Saturday, November 30, 2013

Writing Effeminate Masculinities

A while ago Talya Andor wrote a great blog post about effeminate men and why there are so few in m/m romance. She quite rightly tied it to misogyny and the fact that in our society everything thought of as 'womanly' is automatically labeled as weak or of lesser value.

Before encountering it in m/m romance I had been well aware of the controversy surrounding effeminate masculinity. Within the LGBTQ* community effeminate masculinity (much like masculine femininity) is still a hot button issue.

The image of all gay men as effeminate and therefor bad has long been used by the mainstream to delegitimize the entire gay community.

To make matters worse there is a racial aspect to this as well in the fact that Asian men of all sexualities are more likely to be stereotyped as effeminate (and therefore weak and/or evil.) Stereotypes of effeminate masculinity have been used for over a hundred years to 'prove' that Asian men are not 'real men' or that all Asian men are gay (and thus bad.)

Yet on the other hand rejecting all forms of femininity and effeminate-ness outright and trying to be as stereotypically masculine as possible is also problematic. It tends to reenforce the idea that everything feminine is not as desirable or as valuable as things that are masculine (because masculinity is only ever tied to men and femininity to women according to the prevailing gender binary.)

How much of effeminate masculinity needs to be rejected and what can be salvaged and used in empowering ways is a debate I actually consider myself somewhat versed in because my own masculinity tends to be effeminate.

Writers like Celine Parreñas Shimizu in Straightjacket Sexualities and  Joon Oluchi Lee who wrote "The Joy of the Castrated Boy" hugely influenced the way I think about my own gender presentation. Both argue for re-understanding effeminate masculinity as areas of gender rebellion, possibility and ethical empowerment. 

Yet when I took a good hard look at my own writing after reading Talya's article I realized that I don't write about effeminate masculinities and in fact have shied way from doing so several times out of fear. 

The times in the past when I have written more effeminate or feminine male characters my own masculinity and gender identity has been called into question. In those instances the conversation would swing away from the character and towards me as an author, my ability to write 'convincing men' or 'real masculinity.' These characters were held up as proof that I was too much of a girl, that I could never really understand how to write with a masculine voice. That because I have been more often attracted to cis gender women then cis gender men (although quite frankly most of the people I am and have been attracted to are trans*) what I really wanted to write about were two cis gender women getting it on and that was why my 'men' were so much, too much, like women.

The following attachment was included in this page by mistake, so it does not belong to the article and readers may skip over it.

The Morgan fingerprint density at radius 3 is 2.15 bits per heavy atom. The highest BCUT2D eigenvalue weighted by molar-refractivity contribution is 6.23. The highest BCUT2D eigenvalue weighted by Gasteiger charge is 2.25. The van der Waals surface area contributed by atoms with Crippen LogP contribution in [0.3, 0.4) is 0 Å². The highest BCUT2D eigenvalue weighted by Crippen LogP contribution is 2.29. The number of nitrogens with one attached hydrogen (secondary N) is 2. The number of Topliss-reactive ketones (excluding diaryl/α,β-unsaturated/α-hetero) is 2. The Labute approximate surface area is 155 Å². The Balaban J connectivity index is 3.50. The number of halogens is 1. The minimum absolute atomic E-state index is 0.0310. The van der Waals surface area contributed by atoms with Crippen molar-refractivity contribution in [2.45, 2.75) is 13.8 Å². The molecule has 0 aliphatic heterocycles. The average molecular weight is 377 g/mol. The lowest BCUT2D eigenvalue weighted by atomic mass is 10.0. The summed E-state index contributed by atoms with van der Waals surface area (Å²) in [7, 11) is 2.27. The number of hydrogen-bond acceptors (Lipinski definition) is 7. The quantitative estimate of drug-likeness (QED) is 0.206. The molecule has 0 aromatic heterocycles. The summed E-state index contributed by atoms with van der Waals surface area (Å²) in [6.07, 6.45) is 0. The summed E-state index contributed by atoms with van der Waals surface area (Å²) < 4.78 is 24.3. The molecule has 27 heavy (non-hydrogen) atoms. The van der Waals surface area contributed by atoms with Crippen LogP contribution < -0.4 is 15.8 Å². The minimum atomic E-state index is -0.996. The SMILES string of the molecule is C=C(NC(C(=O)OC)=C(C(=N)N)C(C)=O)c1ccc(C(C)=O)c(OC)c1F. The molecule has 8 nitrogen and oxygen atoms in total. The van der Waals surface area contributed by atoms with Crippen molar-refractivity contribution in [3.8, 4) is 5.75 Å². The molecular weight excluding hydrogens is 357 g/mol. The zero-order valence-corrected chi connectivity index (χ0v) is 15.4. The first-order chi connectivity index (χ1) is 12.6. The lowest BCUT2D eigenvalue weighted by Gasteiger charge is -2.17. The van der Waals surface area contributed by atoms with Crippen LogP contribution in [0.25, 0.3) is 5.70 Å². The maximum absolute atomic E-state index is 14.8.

Bottom line: I didn't understand or appreciate the 'real male bodies' or 'real masculinity' enough to be allowed to write about men at all.

When I have chosen to write male characters who were in any way feminine suddenly my personal gender identity, my sexuality and my ability as a writer were all up for criticism and debate.

To this day I still flinch away at the idea of getting phrases like "chicks with dicks syndrome" or "a teenage girl in a boy's body" thrown at my work. Not only do these phrases criticize the kinds of men I want to write about but they are also thinly valued slurs against things I value about my own gender identity (also note that male authors very, very rarely get accused of writing men wrong. So this is almost exclusively something used to de-legitimize women authors or those perceived to be women authors )

So when thinking about writing effeminate masculinities again I seriously asked myself do I want to put my foot back into that hornets' nest? After all I get into enough trouble with my trans* characters and unconventional happy endings.

In the end though walking up to hornets' nests and drop kicking them is pretty much the way I brand myself as an author, so I figured why not? It hasn't killed me yet.

Song of the Spring Moon Waning out in January has the character Liu Yi in it. Liu Yi is a palace eunuch and unlike other eunuch characters I've written he revels in the androgyny his position allows him. Liu Yi is described as physically small, delicate and pretty. A lover of all things beautiful, especially clothing, Liu Yi tends to dress and present himself in ways more associated with court women than men. He is also a skilled musician and scholar. Liu Yi is the chosen companion to many of the court women and their daughters.

He is also the love interest of Wen Yu the main character of the story.

Also up sometime in the near future is Duende: which is something of a prequel to A Matter of Disagreement. Duende's main character is a famed opera singer, Aimé, who I wrote to be unabashedly effeminate, a role he plays and loves both on and off stage. Although not as overt, Aimé's love interest and celebrated ballet dancer, Badri, also has quite a few effeminate characteristics.  

In my large, far-reaching, Russian fairytale WIP the main character is both third-gender/gender ambiguous and effeminate.

In another story I have in the works (also set in the same universe as A Matter of Disagreement, I just can't stop writing it) the main character who prefers to express himself in effeminate ways but must deal with that fact that age makes his preferred femininity even harder for society to condone.   

Although more effeminate masculinity is something I have only recently been able to reconsider for my own work, I hope that it will continue to be a part of the kinds of characters I write about in the future.

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